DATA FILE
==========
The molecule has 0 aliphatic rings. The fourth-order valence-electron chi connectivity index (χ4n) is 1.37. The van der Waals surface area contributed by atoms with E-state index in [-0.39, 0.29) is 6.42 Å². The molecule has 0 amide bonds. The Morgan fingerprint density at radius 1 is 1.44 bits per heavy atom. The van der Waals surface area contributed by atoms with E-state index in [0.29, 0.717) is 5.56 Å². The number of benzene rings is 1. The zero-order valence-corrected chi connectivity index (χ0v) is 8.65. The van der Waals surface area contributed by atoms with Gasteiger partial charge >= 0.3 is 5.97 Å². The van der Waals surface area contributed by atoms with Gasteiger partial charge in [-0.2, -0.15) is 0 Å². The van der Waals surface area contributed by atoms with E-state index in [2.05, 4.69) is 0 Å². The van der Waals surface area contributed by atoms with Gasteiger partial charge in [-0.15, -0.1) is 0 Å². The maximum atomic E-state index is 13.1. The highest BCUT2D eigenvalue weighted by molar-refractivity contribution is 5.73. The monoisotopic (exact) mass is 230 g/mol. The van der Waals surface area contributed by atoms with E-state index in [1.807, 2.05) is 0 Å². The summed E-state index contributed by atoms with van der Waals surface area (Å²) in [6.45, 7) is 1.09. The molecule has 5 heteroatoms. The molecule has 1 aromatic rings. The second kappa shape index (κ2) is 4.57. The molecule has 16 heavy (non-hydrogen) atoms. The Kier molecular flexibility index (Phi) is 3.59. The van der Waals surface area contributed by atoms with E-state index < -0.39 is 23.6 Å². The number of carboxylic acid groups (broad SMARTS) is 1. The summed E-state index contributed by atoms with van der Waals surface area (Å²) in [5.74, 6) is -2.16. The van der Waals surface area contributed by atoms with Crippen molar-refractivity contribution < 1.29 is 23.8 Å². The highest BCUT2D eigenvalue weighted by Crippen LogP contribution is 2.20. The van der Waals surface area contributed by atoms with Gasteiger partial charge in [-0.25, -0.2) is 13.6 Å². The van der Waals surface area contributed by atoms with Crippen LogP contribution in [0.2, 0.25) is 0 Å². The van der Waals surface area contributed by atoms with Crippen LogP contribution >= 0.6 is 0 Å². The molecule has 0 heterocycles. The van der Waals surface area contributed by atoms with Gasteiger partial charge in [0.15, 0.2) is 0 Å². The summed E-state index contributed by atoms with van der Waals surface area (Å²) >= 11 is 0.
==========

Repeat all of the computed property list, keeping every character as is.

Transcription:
The molecule has 0 aliphatic rings. The fourth-order valence-electron chi connectivity index (χ4n) is 1.37. The van der Waals surface area contributed by atoms with E-state index in [-0.39, 0.29) is 6.42 Å². The molecule has 0 amide bonds. The Morgan fingerprint density at radius 1 is 1.44 bits per heavy atom. The van der Waals surface area contributed by atoms with E-state index in [0.29, 0.717) is 5.56 Å². The number of benzene rings is 1. The zero-order valence-corrected chi connectivity index (χ0v) is 8.65. The van der Waals surface area contributed by atoms with Gasteiger partial charge >= 0.3 is 5.97 Å². The van der Waals surface area contributed by atoms with Gasteiger partial charge in [-0.2, -0.15) is 0 Å². The van der Waals surface area contributed by atoms with E-state index in [2.05, 4.69) is 0 Å². The van der Waals surface area contributed by atoms with Gasteiger partial charge in [-0.15, -0.1) is 0 Å². The maximum atomic E-state index is 13.1. The highest BCUT2D eigenvalue weighted by molar-refractivity contribution is 5.73. The monoisotopic (exact) mass is 230 g/mol. The van der Waals surface area contributed by atoms with E-state index in [1.807, 2.05) is 0 Å². The summed E-state index contributed by atoms with van der Waals surface area (Å²) in [6.45, 7) is 1.09. The molecule has 5 heteroatoms. The molecule has 1 aromatic rings. The second kappa shape index (κ2) is 4.57. The molecule has 16 heavy (non-hydrogen) atoms. The Kier molecular flexibility index (Phi) is 3.59. The van der Waals surface area contributed by atoms with E-state index < -0.39 is 23.6 Å². The number of carboxylic acid groups (broad SMARTS) is 1. The summed E-state index contributed by atoms with van der Waals surface area (Å²) in [5.74, 6) is -2.16. The van der Waals surface area contributed by atoms with Crippen molar-refractivity contribution < 1.29 is 23.8 Å². The highest BCUT2D eigenvalue weighted by Crippen LogP contribution is 2.20. The van der Waals surface area contributed by atoms with Gasteiger partial charge in [-0.25, -0.2) is 13.6 Å². The van der Waals surface area contributed by atoms with Crippen LogP contribution in [0.2, 0.25) is 0 Å². The van der Waals surface area contributed by atoms with Crippen LogP contribution >= 0.6 is 0 Å². The molecule has 0 heterocycles. The van der Waals surface area contributed by atoms with Gasteiger partial charge in [0.15, 0.2) is 0 Å². The summed E-state index contributed by atoms with van der Waals surface area (Å²) >= 11 is 0.